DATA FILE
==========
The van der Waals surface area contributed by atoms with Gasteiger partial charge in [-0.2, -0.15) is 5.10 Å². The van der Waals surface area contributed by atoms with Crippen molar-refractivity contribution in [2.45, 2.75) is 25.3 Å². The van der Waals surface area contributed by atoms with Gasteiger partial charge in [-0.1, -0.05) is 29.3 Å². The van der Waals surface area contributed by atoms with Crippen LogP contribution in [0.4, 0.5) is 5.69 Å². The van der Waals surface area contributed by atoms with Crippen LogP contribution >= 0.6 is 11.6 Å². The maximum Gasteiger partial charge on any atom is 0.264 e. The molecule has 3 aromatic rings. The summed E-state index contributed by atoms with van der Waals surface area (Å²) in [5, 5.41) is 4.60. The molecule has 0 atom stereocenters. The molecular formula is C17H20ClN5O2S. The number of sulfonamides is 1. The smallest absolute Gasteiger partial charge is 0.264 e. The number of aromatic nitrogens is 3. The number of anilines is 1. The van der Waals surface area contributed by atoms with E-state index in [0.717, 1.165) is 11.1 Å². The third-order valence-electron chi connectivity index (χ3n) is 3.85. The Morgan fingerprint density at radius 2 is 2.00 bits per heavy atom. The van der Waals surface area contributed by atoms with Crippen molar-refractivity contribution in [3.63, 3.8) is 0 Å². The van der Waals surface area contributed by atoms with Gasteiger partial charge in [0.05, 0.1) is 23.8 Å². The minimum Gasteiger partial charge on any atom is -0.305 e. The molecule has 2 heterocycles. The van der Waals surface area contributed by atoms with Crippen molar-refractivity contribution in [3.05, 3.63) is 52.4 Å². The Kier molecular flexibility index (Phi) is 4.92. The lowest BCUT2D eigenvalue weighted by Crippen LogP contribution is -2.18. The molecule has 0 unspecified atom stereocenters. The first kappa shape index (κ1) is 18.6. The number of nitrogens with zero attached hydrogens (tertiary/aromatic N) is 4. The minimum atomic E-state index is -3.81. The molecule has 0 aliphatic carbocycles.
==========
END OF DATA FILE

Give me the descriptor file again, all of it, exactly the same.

The van der Waals surface area contributed by atoms with Gasteiger partial charge in [-0.2, -0.15) is 5.10 Å². The van der Waals surface area contributed by atoms with Crippen molar-refractivity contribution in [2.45, 2.75) is 25.3 Å². The van der Waals surface area contributed by atoms with Gasteiger partial charge in [-0.1, -0.05) is 29.3 Å². The van der Waals surface area contributed by atoms with Crippen LogP contribution in [0.4, 0.5) is 5.69 Å². The van der Waals surface area contributed by atoms with Crippen LogP contribution >= 0.6 is 11.6 Å². The maximum Gasteiger partial charge on any atom is 0.264 e. The molecule has 3 aromatic rings. The summed E-state index contributed by atoms with van der Waals surface area (Å²) in [5, 5.41) is 4.60. The molecule has 0 atom stereocenters. The molecular formula is C17H20ClN5O2S. The number of sulfonamides is 1. The smallest absolute Gasteiger partial charge is 0.264 e. The number of aromatic nitrogens is 3. The number of anilines is 1. The van der Waals surface area contributed by atoms with E-state index in [0.717, 1.165) is 11.1 Å². The third-order valence-electron chi connectivity index (χ3n) is 3.85. The Morgan fingerprint density at radius 2 is 2.00 bits per heavy atom. The van der Waals surface area contributed by atoms with Crippen molar-refractivity contribution in [3.63, 3.8) is 0 Å². The van der Waals surface area contributed by atoms with Gasteiger partial charge in [0.05, 0.1) is 23.8 Å². The minimum Gasteiger partial charge on any atom is -0.305 e. The molecule has 2 heterocycles. The van der Waals surface area contributed by atoms with Crippen molar-refractivity contribution in [3.05, 3.63) is 52.4 Å². The Kier molecular flexibility index (Phi) is 4.92. The lowest BCUT2D eigenvalue weighted by Crippen LogP contribution is -2.18. The molecule has 0 unspecified atom stereocenters. The first kappa shape index (κ1) is 18.6. The number of nitrogens with zero attached hydrogens (tertiary/aromatic N) is 4. The minimum atomic E-state index is -3.81. The molecule has 0 aliphatic carbocycles.